OK, this book.... I really dont know where to begin, so Ill just start with a summary. The story consists of a sortof universal investigator is sent to a planet of snake people called Ophidians who are generally about as technically advanced as the wheel itself, where he is supposed to determine why a planet of technically backwards beings suddenly acquired a small fleet of battlecruisers. Apparently there is a treaty that says no technology will be shared with planets of a certain level of technology. I dont do spoilers, but I can say the story was fairly predictable. I think my biggest issue with this was the lines. I mean seriously, the lines were horribly cheezy. There were moments when the writer showed potential by employing a unique level of viewpoint into the mind of an anthro snake, but he quickly throws it away in favor of more humanoid behavior. Also, the main character suddenly develops a passionate sense of love for the woman who he is traveling with despite arguing with her constantly throughout the story and never seems to get along with her, but yet suddenly he finds himself all oogly eyed. I have my hunches of where that was supposed to have come from, but ill leave it up to you to figure that out. it aint too hard and if I say anything, it will ruin what little surprises the story has for the reader in the first place. My second complaint was with the writer's habit of fast forwarding through all kinds of stuff, like he was rushing to get the book done. I dont know if I should be feeling sorry for him for having to rush through it like this, or if I should slap him for letting anyone rush him. I think the book would be a good read for teenagers who not only could find a copy, but could also resist the urge to mangle it like most kids do with books. I will say it had potential, just seemed to be badly presented and poorly written. For being so damn predictable with a rather good concept and for rushing the story so hard, I have to give this book a 3/10.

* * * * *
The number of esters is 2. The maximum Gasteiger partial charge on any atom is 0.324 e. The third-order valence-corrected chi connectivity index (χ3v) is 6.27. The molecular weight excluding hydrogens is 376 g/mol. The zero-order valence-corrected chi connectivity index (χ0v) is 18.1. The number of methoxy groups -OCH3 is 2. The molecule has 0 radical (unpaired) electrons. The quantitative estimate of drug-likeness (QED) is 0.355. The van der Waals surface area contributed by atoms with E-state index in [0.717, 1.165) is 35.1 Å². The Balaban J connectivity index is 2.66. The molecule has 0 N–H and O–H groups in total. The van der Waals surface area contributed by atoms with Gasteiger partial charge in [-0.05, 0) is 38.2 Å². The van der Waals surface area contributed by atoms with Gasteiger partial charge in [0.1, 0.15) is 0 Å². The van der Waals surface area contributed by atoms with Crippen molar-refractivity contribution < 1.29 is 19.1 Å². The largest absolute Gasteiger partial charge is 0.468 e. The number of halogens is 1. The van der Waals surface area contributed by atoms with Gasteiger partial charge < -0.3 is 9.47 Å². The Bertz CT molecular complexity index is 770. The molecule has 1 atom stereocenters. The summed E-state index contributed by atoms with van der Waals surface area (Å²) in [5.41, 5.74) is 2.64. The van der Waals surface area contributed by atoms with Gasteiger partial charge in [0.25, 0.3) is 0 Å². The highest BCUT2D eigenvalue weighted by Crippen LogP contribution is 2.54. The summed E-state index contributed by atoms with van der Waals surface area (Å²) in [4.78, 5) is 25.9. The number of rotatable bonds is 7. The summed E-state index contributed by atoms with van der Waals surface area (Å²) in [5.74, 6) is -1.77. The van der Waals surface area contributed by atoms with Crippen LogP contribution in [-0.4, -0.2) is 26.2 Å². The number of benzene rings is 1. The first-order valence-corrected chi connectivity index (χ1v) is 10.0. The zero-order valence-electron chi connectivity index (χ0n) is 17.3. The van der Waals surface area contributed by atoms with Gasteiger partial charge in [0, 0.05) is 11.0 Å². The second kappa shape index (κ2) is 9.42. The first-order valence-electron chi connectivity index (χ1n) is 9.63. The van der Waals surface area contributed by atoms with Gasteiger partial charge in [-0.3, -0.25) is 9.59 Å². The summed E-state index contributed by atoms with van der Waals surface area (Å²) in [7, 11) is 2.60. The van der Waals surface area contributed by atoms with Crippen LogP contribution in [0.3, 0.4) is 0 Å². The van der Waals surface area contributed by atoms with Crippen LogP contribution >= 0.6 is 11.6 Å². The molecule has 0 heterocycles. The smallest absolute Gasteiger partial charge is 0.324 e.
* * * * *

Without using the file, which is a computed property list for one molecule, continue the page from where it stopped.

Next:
"Wolf Moon" by Charles DeLint